"Pay-go has been triggered several times," Flake tells Barkan, "but it has never been implemented." Tell that to the thousands of people cut off from cancer treatment starting in 2013, when pay-go cuts on Medicare were most definitely implemented, Mr. Flake. "Both Mitch McConnell and Paul Ryan have already issued statements," he continued, "saying that they're not going to implement pay-go, or they're going to waive pay-go."

And then look at what Flake said hours before having that conversation with Mr. Barkan.

Flake tweeted after the exchange to Barkan: "I enjoyed the conversation, Ady. We won’t always agree, by I admire your courage and knowledgeable advocacy." He didn’t mention the fact that the very same day he was giving Ady assurances that his care would be safe, he was advocating for cutting him—and plenty of other disabled people—off.

So much for the principled Senator Flake. If you are in Arizona, let him know how disappointed you are in him, and tell him he can redeem himself by voting against the tax bill when it comes back to the Senate. 

Sen. Jeff Flake contact numbers:
DC: 202-224-4521
Phoenix: 602-840-1891
Tuscon: 520-575-8633

Friday, December 8, 2017

Minnesota Public Radio Owes Public an Accounting

Garrison Keillor, June 19, 2014. (photo: Jean Pieri/Pioneer Press)
Garrison Keillor, June 19, 2014. (photo: Jean Pieri/Pioneer Press)

By Marc Ash, Reader Supported News
08 December 17
s it stands now, the career and legacy of one of America’s most beloved authors and storytellers have been destroyed by innuendo.

The statement on MPR’s website says, in part:
“Minnesota Public Radio (MPR) is terminating its contracts with Garrison Keillor and his private media companies after recently learning of allegations of his inappropriate behavior with an individual who worked with him.”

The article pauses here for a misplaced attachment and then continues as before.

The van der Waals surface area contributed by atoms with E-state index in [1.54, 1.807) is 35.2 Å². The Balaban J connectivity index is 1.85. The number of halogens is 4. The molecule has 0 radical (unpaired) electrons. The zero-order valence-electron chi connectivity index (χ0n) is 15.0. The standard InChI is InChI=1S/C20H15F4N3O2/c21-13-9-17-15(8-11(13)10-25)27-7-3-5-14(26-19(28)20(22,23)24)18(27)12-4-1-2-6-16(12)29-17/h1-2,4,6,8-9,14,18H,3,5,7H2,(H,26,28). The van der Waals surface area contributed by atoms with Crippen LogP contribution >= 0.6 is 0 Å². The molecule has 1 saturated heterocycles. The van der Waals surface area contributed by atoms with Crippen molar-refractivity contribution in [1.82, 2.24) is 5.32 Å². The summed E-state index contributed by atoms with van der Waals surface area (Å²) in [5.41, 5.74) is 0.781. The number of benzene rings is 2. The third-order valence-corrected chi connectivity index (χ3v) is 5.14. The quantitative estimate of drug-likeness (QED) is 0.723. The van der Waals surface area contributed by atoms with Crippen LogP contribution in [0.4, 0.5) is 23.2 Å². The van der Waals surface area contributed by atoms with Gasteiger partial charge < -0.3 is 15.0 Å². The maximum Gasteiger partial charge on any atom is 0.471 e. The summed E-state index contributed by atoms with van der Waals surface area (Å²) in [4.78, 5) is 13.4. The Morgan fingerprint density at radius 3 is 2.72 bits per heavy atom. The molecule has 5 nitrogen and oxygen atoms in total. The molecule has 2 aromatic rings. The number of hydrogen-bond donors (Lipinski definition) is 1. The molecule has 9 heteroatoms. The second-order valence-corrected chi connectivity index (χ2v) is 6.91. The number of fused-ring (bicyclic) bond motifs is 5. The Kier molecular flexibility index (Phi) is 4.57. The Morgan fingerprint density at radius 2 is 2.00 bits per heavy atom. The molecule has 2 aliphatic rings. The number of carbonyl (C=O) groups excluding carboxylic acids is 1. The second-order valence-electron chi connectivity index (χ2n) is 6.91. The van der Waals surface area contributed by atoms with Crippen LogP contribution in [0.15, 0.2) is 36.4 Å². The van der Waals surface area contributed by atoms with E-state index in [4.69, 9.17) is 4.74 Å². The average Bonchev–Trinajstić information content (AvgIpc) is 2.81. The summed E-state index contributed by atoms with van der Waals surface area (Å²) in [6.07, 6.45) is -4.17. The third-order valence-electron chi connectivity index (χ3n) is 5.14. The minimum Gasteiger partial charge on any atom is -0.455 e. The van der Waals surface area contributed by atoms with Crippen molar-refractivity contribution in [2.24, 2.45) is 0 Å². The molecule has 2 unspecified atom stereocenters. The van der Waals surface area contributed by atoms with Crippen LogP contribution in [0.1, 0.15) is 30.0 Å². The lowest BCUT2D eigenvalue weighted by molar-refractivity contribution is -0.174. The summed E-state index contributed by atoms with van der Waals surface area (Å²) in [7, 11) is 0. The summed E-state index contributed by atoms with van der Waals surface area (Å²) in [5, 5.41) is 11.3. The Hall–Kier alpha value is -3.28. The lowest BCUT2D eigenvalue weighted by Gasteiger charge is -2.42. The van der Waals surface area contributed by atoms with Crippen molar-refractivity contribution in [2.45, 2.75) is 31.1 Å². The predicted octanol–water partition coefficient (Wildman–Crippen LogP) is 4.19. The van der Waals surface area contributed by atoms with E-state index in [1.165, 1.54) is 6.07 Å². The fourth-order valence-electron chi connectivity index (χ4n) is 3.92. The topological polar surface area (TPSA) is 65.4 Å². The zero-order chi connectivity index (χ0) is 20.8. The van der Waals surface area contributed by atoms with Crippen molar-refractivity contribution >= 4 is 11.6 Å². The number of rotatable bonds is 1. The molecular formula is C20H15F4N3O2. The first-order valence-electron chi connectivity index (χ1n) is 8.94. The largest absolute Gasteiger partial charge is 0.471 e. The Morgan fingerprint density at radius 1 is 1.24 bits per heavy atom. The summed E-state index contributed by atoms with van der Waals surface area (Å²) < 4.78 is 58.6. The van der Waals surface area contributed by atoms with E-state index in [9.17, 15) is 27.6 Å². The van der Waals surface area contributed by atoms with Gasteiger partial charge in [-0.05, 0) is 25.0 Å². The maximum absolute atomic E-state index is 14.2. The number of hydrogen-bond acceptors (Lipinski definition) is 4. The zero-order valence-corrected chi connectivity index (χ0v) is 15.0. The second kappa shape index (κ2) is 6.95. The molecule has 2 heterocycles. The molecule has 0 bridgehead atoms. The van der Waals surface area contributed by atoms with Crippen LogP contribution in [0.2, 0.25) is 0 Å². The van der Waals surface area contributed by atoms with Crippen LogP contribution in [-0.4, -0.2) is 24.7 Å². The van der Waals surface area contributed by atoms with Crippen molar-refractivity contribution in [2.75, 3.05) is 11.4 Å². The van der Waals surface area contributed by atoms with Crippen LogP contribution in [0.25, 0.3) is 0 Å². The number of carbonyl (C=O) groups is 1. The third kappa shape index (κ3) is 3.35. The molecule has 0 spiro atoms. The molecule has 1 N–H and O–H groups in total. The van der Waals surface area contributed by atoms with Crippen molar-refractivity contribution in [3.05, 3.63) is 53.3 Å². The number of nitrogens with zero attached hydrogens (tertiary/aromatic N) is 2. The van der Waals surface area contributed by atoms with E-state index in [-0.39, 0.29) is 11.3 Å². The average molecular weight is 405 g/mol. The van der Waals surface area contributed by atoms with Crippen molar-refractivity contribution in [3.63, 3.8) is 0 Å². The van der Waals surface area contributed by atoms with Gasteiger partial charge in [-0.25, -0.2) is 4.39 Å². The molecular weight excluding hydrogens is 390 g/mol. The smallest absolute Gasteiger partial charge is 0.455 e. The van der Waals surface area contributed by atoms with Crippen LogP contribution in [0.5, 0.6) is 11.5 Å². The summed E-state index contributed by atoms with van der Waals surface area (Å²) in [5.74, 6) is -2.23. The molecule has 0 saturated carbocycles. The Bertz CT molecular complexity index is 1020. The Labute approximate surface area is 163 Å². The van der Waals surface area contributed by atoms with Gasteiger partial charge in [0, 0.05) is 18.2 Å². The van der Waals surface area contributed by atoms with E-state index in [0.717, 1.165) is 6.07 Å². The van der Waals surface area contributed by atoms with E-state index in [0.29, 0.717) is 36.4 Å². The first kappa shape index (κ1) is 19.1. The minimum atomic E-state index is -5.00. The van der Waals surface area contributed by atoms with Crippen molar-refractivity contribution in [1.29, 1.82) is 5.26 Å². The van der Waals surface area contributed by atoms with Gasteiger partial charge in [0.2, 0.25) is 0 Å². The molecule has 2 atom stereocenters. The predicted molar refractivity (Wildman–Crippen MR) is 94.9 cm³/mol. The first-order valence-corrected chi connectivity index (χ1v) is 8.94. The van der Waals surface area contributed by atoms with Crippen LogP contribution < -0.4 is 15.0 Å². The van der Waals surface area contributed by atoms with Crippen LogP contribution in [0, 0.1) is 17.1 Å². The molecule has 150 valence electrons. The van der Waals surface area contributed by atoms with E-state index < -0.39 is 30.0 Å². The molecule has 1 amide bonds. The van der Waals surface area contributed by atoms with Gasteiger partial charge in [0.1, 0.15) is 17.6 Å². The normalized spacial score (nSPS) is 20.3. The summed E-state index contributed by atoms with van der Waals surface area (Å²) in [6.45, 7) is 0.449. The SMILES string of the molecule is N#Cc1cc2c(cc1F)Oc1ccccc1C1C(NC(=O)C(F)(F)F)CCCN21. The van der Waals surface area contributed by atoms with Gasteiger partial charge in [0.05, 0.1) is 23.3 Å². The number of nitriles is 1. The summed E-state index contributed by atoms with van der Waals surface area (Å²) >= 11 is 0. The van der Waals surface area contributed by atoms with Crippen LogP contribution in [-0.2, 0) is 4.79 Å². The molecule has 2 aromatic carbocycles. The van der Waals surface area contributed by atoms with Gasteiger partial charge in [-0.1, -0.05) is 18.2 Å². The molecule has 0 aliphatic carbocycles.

“Allegations” being the key word. Substantiation being conspicuously absent. That amounts to innuendo. Or effectively, “Trust us, we really checked this out.” They then go on to make the case that their investigation was objective and thorough. Let’s hope so, the man’s life lies in tatters.

Since MPR chooses not to present the facts on which they relied in making their decision, we are left with Garrison Keillor’s version of events from his email to the Minnesota Star Tribune:
“I'm doing fine. Getting fired is a real distinction in broadcasting and I've waited fifty years for the honor. All of my heroes got fired. I only wish it could've been for something more heroic. I put my hand on a woman's bare back. I meant to pat her back after she told me about her unhappiness and her shirt was open and my hand went up it about six inches. She recoiled. I apologized. I sent her an email of apology later and she replied that she had forgiven me and not to think about it. We were friends. We continued to be friendly right up until her lawyer called. Anyone who ever was around my show can tell you that I was the least physically affection person in the building. Actors hug, musicians hug, people were embracing every Saturday night left and right, and I stood off in the corner like a stone statue. If I had a dollar for every woman who asked to take a selfie with me and who slipped an arm around me and let it drift down below the beltline, I'd have at least a hundred dollars. So this is poetic irony of a high order. But I'm just fine. I had a good long run and am grateful for it and for everything else."
Later in a Facebook post, he seemed to reveal a deeper sense of disillusion:
(photo: Facebook)
If Keillor’s account is true the alleged conduct amounts to a fairly minor infraction. Such contact, if not accompanied by further complicating factors such as a pattern of behavior, multiple complaints, career manipulation, physical or psychological intimidation, would seem not to rise to the level of workplace misconduct.

Indeed MPR appears to want more to go on, saying, “We encourage anyone with additional information to call our confidential hotline 1-877-767-7781.”

Garrison Keillor is one of the most beloved and respected storytellers of our time. A statesman for reason in a time of unreason. His work has touched the lives of millions in a decent and meaningful way. None of that excuses sexual harassment in the workplace or anywhere else.

MPR, however, does owe it to their public, to their supporters, and to the nation to be more forthcoming and make clear their reasons for publicly shaming and dismissing this man whose career and work have meant so much to literally millions.

Masha Gessen at The New Yorker sounded a quiet alarm recently, asking the question, When Does a Watershed Become a Sex Panic? It’s a difficult question to answer definitively, but a warning sign could be when brilliant lives are destroyed in dark places.

Marc Ash is the founder and former Executive Director of Truthout, and is now founder and Editor of Reader Supported News.

Susan Collins forced by irate constituents to walk back tax bill lie